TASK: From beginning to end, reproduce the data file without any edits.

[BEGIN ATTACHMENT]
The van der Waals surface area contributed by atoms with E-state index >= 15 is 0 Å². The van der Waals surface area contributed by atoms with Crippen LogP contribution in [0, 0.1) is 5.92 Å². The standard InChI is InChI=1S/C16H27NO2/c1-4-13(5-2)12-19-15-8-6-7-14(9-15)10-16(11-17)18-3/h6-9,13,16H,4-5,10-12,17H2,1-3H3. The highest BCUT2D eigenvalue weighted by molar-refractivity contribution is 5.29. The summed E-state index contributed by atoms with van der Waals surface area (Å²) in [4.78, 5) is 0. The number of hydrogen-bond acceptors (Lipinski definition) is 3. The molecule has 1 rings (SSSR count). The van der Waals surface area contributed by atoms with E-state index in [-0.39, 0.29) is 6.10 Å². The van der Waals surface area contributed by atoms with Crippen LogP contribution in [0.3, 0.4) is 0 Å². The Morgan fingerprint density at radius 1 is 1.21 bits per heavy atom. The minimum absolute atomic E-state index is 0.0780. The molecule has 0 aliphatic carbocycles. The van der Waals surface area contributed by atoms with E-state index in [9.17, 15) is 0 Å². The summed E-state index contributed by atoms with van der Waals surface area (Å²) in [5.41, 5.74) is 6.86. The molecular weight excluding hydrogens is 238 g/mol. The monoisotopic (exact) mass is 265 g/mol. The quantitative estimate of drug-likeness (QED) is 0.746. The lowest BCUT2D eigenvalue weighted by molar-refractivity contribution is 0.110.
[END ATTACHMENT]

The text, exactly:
The van der Waals surface area contributed by atoms with E-state index >= 15 is 0 Å². The van der Waals surface area contributed by atoms with Crippen LogP contribution in [0, 0.1) is 5.92 Å². The standard InChI is InChI=1S/C16H27NO2/c1-4-13(5-2)12-19-15-8-6-7-14(9-15)10-16(11-17)18-3/h6-9,13,16H,4-5,10-12,17H2,1-3H3. The highest BCUT2D eigenvalue weighted by molar-refractivity contribution is 5.29. The summed E-state index contributed by atoms with van der Waals surface area (Å²) in [4.78, 5) is 0. The number of hydrogen-bond acceptors (Lipinski definition) is 3. The molecule has 1 rings (SSSR count). The van der Waals surface area contributed by atoms with E-state index in [-0.39, 0.29) is 6.10 Å². The van der Waals surface area contributed by atoms with Crippen LogP contribution in [0.3, 0.4) is 0 Å². The Morgan fingerprint density at radius 1 is 1.21 bits per heavy atom. The minimum absolute atomic E-state index is 0.0780. The molecule has 0 aliphatic carbocycles. The van der Waals surface area contributed by atoms with E-state index in [9.17, 15) is 0 Å². The summed E-state index contributed by atoms with van der Waals surface area (Å²) in [5.41, 5.74) is 6.86. The molecular weight excluding hydrogens is 238 g/mol. The monoisotopic (exact) mass is 265 g/mol. The quantitative estimate of drug-likeness (QED) is 0.746. The lowest BCUT2D eigenvalue weighted by molar-refractivity contribution is 0.110.